Politically, Derendingen was a social democratic stronghold for a long time . In the 1997 elections, however, the SP lost an absolute majority in the municipal council. In 2005 the FDP achieved the same number of seats as the SP for the first time, and the social democratic community president Urs Aerni was voted out of office. In the 2009 elections, the Liberals succeeded in overtaking the SP. For the legislative period from 2013 to 2017, no more candidates from the SVP stood for election due to a lack of members. Instead, the SVP recommended that its voters vote for the FDP.
The eleven seats in the municipal council are distributed among the parties as follows:
FDP. The Liberals ( Free Democratic Party
until 2009 )
|Social Democratic Party||4th||+1||3||−1||4th|
|Christian Democratic People's Party||2||2||2|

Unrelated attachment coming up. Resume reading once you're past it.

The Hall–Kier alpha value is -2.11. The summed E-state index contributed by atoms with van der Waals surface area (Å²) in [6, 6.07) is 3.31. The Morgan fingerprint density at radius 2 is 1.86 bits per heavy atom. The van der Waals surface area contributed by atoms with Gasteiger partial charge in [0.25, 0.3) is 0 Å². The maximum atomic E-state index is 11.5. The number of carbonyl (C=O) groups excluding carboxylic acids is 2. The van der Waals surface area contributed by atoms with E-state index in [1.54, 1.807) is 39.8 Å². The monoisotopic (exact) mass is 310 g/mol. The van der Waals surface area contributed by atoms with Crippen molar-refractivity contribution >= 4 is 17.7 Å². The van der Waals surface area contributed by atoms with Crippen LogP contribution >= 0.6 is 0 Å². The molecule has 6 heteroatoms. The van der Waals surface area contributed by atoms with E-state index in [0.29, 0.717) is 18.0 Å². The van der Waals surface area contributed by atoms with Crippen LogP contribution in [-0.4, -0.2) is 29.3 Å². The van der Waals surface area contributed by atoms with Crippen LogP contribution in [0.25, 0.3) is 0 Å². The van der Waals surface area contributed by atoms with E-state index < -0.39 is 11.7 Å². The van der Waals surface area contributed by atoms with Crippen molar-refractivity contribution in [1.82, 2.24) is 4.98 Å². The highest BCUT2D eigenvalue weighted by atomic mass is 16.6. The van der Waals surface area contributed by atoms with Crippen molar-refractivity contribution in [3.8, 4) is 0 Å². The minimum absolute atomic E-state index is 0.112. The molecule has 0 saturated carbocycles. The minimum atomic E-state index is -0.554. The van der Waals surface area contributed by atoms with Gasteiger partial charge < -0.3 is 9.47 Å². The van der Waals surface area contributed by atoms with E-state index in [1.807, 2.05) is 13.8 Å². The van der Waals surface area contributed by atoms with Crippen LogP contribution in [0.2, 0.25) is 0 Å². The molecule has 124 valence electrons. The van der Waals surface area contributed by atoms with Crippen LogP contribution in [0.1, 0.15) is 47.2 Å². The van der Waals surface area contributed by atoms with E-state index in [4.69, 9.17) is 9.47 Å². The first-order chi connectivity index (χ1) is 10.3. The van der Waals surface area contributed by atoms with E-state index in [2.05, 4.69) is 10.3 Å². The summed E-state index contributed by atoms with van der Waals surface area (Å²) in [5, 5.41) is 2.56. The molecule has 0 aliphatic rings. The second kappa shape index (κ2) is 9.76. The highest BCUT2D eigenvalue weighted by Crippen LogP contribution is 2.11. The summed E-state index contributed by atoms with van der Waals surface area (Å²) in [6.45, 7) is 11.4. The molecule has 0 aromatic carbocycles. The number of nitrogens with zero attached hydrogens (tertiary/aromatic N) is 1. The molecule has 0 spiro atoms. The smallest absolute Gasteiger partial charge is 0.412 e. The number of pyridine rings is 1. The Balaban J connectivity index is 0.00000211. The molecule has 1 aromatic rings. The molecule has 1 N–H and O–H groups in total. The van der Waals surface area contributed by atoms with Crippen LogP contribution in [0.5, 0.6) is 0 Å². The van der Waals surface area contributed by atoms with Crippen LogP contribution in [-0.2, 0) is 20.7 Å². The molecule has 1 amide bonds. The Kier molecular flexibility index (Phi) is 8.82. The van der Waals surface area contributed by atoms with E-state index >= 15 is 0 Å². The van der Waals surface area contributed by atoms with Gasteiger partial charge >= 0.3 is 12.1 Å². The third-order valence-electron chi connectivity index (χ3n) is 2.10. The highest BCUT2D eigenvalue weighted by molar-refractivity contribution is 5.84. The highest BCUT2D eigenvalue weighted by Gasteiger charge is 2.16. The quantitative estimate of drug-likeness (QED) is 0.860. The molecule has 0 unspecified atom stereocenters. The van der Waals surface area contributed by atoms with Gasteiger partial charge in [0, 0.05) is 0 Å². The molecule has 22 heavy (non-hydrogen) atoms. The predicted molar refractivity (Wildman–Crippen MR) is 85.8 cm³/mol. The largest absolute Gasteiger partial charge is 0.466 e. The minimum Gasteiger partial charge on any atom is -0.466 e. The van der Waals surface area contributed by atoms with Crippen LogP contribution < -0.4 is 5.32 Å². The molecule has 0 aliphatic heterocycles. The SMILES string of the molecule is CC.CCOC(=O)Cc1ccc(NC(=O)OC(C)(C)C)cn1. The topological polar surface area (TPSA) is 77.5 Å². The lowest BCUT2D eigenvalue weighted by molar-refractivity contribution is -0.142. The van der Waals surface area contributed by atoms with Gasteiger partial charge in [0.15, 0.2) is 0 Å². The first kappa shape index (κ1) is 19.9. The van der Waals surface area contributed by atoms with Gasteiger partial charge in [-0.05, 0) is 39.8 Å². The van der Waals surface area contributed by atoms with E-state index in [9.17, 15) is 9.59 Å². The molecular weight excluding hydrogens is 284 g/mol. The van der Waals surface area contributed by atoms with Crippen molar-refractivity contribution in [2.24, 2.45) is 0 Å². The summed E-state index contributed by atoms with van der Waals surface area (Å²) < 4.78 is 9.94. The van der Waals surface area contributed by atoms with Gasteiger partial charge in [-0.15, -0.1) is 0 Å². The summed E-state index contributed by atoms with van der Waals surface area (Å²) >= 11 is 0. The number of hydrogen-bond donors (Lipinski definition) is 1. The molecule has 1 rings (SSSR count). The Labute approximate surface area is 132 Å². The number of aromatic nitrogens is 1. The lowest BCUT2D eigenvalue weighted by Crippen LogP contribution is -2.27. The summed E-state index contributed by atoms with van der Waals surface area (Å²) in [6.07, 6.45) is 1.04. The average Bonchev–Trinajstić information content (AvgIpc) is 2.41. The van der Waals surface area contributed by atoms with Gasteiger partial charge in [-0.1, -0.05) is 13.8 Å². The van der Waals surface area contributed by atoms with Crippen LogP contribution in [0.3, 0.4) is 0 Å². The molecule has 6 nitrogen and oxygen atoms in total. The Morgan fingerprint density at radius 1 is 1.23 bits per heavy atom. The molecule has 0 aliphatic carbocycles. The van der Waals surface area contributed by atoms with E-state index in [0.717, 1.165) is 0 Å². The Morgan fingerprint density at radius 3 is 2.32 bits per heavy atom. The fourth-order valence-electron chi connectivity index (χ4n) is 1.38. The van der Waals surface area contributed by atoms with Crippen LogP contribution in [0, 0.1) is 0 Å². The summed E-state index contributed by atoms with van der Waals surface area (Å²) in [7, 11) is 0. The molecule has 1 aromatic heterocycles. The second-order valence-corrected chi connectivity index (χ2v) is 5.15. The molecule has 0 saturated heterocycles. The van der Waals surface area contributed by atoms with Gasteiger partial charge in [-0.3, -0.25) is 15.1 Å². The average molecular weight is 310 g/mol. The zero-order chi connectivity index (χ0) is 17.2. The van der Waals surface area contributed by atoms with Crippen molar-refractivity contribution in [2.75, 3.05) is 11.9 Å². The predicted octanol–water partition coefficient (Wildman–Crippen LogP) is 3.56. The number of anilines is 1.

|Swiss People's Party||0||−1||1||+1||0|
|Derendinger village party||0||−1||1||1|
The Mayor of Derendingen has been Kuno Tschumi of the FDP since January 1, 2006.
Today Derendingen offers around 2,400 jobs. With 2% of the gainfully employed who are still employed in the primary sector, agriculture (predominantly arable farming and forestry ) only has a minor role in the employment structure of the population. Around 53% of the workforce is employed in the industrial sector, while the service sector accounts for 45% of the workforce (as of 2001).
In the 19th century, several industrial companies were established on the right side of the Emme on the Emme Canal, above all a worsted spinning mill belonging to the Schoeller'sche worsted yarn spinning mill (1872) and a cotton spinning mill. In the second half of the 20th century, a larger commercial and industrial zone developed on the eastern edge of the village next to the motorway. Over time, the economic structure diversified, so that today many different industries are represented in Derendingen. This includes companies in mechanical engineering, electrical engineering, the construction industry, information technology, plastics processing, metal construction, precision mechanics as well as various mechanical workshops and graphic studios.